Ex-Frontex chief’s swing right casts light on Maltese ‘socialists’ migration policies

Fabrice Leggeri, the former head of the European Union’s border agency Frontex, has joined the French far-right party National Rally, leaving no doubt about the orientation of the agency’s past policies, which were widely supported by Malta’s supposedly socialist government.

Leggeri resigned from Frontex in 2022 amid an investigation by the EU’s anti-fraud office, OLAF, and after dropping off the radar, he announced at the weekend that he had joined the party headed by Marine Le Pen ahead of the EU elections scheduled for June 2024.

National Rally is a right-wing populist party known for its firm anti-immigration stance, including significant cuts to legal immigration and stricter controls on illegal immigration, and it has been widely accused of promoting racism, xenophobia, and antisemitism, as well as for being close to Russia and Vladimir Putin. 

After announcing his new political adventure, Leggeri gave a speech in France stating he wanted Europe to “regain control of their borders.”

“Frontex has been hijacked by the European Commission, and we need to return it to its role as a border guard,” he told right-wing supporters at a rally.

Leggeri in Frontex

Leggeri held the position of head of Frontex between 2015 and 2022, during peak years of criticism against the agency. He previously worked on migration issues in the French Ministry of the Interior and other territorial affairs and security roles.

At the start of his tenure, the EU ombudsman’s office recommended that Frontex respect the fundamental rights and human dignity of individuals being returned. It called for more transparency, to amend its conduct and to promote independent and effective monitoring of joint return operations.

But this did not happen. Under his mandate, the agency became subject to more criticism regarding human rights and increased reports of illegal pushbacks involving Frontex, EU member states’ coast guards and border police, and all involving the knowledge or complicity of Frontex.

In 2020, he told a European Parliament committee that only one such incident of pushback was reported to his agency, something disputed by journalists, activists, and politicians.

In autumn 2020, the European Parliament called for his resignation after journalists revealed the role of Frontex in pushing back asylum seekers to Turkey, the agency’s investment of €100 million in surveillance drones, and reports from Malta and even Albania of other illegalities.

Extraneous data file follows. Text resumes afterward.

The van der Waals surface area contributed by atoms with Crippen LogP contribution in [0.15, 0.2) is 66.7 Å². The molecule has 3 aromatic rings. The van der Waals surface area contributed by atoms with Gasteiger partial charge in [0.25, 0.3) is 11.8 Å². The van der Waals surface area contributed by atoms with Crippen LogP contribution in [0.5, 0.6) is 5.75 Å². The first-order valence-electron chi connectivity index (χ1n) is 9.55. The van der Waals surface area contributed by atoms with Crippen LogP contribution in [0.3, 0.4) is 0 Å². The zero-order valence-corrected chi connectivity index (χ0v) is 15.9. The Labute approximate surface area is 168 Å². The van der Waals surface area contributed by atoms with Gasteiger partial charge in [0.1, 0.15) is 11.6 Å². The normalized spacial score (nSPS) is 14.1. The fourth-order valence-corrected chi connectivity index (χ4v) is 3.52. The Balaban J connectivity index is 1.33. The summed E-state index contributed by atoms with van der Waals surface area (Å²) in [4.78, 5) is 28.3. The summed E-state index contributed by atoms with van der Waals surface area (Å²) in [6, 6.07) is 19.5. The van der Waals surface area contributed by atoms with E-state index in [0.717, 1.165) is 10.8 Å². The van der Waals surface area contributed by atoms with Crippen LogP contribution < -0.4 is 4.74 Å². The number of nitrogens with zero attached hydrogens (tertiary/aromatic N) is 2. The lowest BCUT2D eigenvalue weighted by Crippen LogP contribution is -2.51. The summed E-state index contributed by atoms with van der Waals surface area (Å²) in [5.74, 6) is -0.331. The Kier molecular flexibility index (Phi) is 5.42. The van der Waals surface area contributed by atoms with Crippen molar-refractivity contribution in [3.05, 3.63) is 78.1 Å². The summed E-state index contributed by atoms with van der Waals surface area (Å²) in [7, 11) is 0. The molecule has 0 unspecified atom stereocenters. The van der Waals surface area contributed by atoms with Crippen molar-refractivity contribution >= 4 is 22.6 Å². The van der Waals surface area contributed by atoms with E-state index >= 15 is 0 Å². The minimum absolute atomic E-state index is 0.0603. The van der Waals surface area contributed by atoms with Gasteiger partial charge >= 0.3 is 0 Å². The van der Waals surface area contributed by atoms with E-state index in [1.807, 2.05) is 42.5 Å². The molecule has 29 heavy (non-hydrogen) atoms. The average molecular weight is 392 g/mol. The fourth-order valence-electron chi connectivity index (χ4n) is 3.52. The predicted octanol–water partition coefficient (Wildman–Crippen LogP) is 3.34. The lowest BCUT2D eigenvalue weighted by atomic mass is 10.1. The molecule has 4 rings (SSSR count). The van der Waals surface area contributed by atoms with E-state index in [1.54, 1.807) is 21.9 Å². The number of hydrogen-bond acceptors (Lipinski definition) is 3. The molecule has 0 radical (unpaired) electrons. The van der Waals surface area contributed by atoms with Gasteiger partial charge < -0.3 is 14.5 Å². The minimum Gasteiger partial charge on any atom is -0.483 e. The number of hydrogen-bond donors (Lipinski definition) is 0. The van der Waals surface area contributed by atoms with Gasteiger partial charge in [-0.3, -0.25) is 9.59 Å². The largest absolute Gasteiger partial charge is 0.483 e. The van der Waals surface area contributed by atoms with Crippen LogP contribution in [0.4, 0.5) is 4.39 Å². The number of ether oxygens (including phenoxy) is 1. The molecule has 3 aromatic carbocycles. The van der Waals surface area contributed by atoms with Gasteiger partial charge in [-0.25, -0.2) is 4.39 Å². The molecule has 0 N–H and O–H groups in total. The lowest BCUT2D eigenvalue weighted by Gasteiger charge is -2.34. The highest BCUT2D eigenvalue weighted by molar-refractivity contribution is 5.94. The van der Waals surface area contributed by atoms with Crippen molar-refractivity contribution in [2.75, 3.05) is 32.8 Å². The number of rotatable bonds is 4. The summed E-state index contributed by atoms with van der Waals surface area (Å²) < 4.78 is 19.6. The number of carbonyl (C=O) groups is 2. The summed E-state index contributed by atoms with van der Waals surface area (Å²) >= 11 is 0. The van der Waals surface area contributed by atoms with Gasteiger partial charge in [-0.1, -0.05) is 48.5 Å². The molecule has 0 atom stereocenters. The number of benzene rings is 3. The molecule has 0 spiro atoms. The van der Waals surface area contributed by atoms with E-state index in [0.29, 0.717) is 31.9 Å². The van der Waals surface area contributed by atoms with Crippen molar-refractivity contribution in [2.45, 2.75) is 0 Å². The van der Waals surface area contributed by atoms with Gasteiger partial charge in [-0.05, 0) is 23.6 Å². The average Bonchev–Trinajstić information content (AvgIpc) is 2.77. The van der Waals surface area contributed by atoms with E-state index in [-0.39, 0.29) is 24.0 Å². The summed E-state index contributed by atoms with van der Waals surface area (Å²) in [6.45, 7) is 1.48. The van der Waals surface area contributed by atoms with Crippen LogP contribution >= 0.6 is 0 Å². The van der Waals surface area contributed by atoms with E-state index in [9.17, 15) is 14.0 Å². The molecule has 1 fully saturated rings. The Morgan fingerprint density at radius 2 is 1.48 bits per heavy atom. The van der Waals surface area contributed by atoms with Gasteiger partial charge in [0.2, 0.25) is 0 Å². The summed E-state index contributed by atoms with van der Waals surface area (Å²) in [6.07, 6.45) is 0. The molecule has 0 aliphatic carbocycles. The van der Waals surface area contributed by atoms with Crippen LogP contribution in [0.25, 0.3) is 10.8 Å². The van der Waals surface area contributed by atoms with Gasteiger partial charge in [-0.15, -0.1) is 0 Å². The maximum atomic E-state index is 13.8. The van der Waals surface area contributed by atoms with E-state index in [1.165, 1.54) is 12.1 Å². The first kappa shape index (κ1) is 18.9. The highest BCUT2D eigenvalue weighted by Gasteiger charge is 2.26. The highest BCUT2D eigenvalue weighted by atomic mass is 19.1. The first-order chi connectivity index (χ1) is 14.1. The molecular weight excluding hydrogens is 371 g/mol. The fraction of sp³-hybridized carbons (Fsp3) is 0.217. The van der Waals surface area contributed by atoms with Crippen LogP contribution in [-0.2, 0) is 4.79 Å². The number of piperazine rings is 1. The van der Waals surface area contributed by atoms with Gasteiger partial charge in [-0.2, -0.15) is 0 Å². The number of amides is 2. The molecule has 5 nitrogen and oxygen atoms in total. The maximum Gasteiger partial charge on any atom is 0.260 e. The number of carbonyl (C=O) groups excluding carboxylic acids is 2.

By December, OLAF had raided the offices of Leggeri as part of an investigation into “harassment, misconduct, and migrant pushbacks” and his active resistance against recruiting additional personnel to bolster the European Border and Coast Guard Agency as required by EU regulations.

In 2021, Frontex was also accused of being involved in meetings with unregistered lobbyists representing the weapons, surveillance and biometrics industry.

An investigation concluded that Frontex, under Leggeri’s leadership, misled the European Parliament, but it was not until April 2022 that he finally resigned.

Labour, Leggeri and migrants

The Maltese government has long touted its relationship with Frontex as it pursues aggressive policies, both officially and unofficially, to the detriment of migrants.

In 2019, Malta welcomed Frontex Liaison Officer, Miguel Nicolau, to Malta, with Minister Michael Farrugia posting pictures of them, including Leggeri, to X (Twitter).

Since the Labour Party came to power in 2013, the situation for migrants crossing in boats from North Africa in the hopes of reaching Europe has become increasingly dire.

Nearly 17,000 people are believed to have died, and over 12,000 went missing between 2014 and 2024 in the Central Mediterranean route, while thousands more have been returned to Libya, where they face well-documented reports of arbitrary detention, rape, violence, and even slavery.

Those who remain in Malta are subject to “inhuman and degrading” conditions in migrant detention centres such as those at Safi and the Hal Far open centre. 

Then, in 2022, the European Centre for Constitutional and Human Rights and Sea-Watch filed a complaint at the International Criminal Court, calling for Prime Minister Robert Abela and disgraced former prime minister Joseph Muscat to be investigated for individual criminal responsibility” for the pushbacks of irregular migrants to Libya and the consequences of those pushbacks. Leggeri was also named in the suit.